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WORLD
May 5, 2010 | By Tracy Wilkinson, Los Angeles Times
The Almanzas slowed down as they drove their black pickup past what they believed to be an army checkpoint in violent northeastern Mexico. They rolled down their windows, they say, so the soldiers could see they were a family. But the masked men in uniform instead opened fire, and two Almanza children, aged 9 and 5, were killed. Fifteen days earlier and just 100 miles away, two promising university students were killed at the gates of their school during an army battle with drug traffickers.
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NATIONAL
April 13, 2014 | By Lalita Clozel
WASHINGTON - Raised on his father's and grandfather's tales of military service in India, Amitoj Chhabra wanted nothing more than to follow in their footsteps and join the U.S. Air Force. "I dreamt it. I slept it. It was all I ever thought about 24/7," Chhabra recalled. But the dream died before he even reached boot camp. When he tried to enlist, Chhabra, a Sikh from Reno, was told that his long hair and beard, which Sikhs are religiously mandated to keep unshorn, collided with Air Force grooming requirements.
WORLD
January 30, 2011 | By Edmund Sanders, Los Angeles Times
As Yousef Ahmed, a 25-year-old protester, marched along a riverfront boulevard Saturday, a soldier atop one tank extended an arm and helped him climb aboard. They embraced and posed for a picture. "He's my cousin," Ahmed said, laughing. He said he has 10 other relatives serving in the military. "I asked him if the army had orders to attack us. He said, 'You're family. How can we harm our family?'" In stark contrast to the ugly clashes between Egyptian police officers and protesters, the nation's soldiers were greeted like rock stars when they moved into Cairo's restive streets.
OPINION
November 11, 2009 | TIM RUTTEN
There is a profound difference between watchfulness and a witch hunt. In the aftermath of the Ft. Hood shootings, that's a crucial distinction, though nothing the authorities -- and particularly the U.S. Army brass -- have said so far has done much to help people make it. In fact, after Monday's revelations concerning the botched federal investigation into Maj. Nidal Malik Hasan's repeated contacts with a notorious jihadi imam, the military's initial...
WORLD
July 24, 2010 | By David S. Cloud, Los Angeles Times
Gen. Stanley A. McChrystal said goodbye to the Army on Friday in a poignant ceremony that paid tribute to his three decades of military service and barely mentioned his firing by President Obama for insubordination. It was McChrystal who alluded most directly to his own precipitous fall, standing at the podium and looking out at formations of soldiers and former comrades. "Service in this business is tough and often dangerous, and it extracts a price for participation, and that price can be high," McChrystal said.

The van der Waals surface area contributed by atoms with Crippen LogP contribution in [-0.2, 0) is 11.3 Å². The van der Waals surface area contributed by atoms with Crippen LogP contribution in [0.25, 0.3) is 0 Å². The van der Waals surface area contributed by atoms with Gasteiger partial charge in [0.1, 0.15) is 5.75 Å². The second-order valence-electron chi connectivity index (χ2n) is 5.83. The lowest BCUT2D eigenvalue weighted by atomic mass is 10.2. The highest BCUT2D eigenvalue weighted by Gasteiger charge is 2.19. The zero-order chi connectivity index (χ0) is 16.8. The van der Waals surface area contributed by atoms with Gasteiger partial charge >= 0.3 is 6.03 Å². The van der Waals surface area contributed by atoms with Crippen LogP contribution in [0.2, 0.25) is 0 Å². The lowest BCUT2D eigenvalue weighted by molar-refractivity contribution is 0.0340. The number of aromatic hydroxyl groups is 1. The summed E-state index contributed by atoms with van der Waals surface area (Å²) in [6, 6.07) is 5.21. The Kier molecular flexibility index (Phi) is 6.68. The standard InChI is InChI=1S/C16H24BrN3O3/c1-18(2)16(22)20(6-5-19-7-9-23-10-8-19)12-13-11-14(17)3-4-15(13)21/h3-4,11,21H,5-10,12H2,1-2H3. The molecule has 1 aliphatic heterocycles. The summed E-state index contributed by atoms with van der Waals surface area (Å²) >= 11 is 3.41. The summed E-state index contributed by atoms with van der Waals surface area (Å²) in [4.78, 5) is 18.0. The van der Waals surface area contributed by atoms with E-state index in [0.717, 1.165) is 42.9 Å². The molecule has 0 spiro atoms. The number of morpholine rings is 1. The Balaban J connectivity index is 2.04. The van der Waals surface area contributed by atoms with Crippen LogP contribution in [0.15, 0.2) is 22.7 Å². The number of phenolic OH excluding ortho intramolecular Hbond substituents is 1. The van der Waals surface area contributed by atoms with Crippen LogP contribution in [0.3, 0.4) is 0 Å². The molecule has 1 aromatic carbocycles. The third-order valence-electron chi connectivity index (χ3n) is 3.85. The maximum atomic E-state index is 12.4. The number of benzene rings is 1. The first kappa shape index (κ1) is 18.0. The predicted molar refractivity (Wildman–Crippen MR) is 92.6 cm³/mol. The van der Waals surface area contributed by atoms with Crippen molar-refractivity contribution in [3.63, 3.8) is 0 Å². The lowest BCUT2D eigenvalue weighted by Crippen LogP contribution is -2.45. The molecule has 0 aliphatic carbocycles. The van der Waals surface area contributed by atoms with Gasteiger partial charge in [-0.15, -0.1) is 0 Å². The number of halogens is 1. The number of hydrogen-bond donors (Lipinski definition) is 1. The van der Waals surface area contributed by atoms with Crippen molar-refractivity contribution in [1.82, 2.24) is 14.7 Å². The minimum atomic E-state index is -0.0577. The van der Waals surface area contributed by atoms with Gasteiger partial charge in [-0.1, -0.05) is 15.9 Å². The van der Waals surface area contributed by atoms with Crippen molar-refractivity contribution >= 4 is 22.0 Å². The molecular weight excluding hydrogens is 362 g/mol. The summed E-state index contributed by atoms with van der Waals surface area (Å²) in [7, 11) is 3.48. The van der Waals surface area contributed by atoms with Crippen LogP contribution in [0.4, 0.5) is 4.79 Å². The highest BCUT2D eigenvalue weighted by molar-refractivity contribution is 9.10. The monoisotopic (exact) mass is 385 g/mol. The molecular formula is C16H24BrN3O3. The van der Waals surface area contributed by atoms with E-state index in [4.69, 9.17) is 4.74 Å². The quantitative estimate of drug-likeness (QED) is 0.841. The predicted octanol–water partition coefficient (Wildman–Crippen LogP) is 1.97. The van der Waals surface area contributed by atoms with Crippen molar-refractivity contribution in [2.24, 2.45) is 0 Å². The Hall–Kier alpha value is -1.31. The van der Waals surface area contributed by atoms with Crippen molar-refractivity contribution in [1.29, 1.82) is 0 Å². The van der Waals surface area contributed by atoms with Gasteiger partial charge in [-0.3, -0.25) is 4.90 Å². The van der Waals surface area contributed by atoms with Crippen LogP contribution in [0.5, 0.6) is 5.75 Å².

ENTERTAINMENT
January 29, 2010 | By Pete Metzger
Even though Army of Two: The 40th Day improves on its predecessor in nearly every way, this action war game won't make anyone put down Modern Warfare 2 any time soon. In the first outing, released in 2008, the great concept of playing as part of a tandem of mercenaries out to get rich by killing enemies was ruined by the lousy artificial intelligence your partner had. Any place you wanted to be, he would stand, ratcheting up the frustration levels. Add that to a forgettable story and mediocre controls and you wonder why the game was such a success and a sequel was even considered.
CALIFORNIA | LOCAL
December 16, 2009 | By Teresa Watanabe
On a chilly Saturday morning this month, the future soldiers of the U.S. Army huffed and puffed through push-ups, sit-ups and stretches in Whittier Narrows Regional Park in South El Monte. There was the gangly white kid with the blond buzz cut and the buffed-out Latino dude, head draped in a black bandanna. And then there was Jennifer Ren, small, slight and bespectacled, an immigrant from China who gamely kept up with the guys and sees the Army as a ticket to U.S. citizenship and a job in accounting and finance.
NEWS
April 24, 1987 | Associated Press
The Army acknowledged today that 12 Bradley Fighting Vehicles have sunk during amphibious testing, nearly double the number previously reported, but it denied a congressman's assertion that the combat personnel carrier "leaks like a sieve." As recently as last week, the Army said there had been only seven sinkings of the armored vehicles. But Army Under Secretary James R.
NEWS
January 24, 1997 | From Times Wire Reports
The army struck back at Hutu insurgents in northwestern Rwanda, killing as many as 350 people in a series of attacks, aid workers and residents said. The military operations were intended to flush out Hutu militants accused of slaying 50 people, including three Spanish aid workers.
NEWS
June 7, 1989 | From Associated Press
A military court Tuesday acquitted an army major of charges that he took part in an attempt to overthrow the government of Philippine President Corazon Aquino in 1987. The five-member military tribunal said the prosecution failed to produce evidence that Maj. Horacio Lactao disregarded lawful orders from a superior officer.
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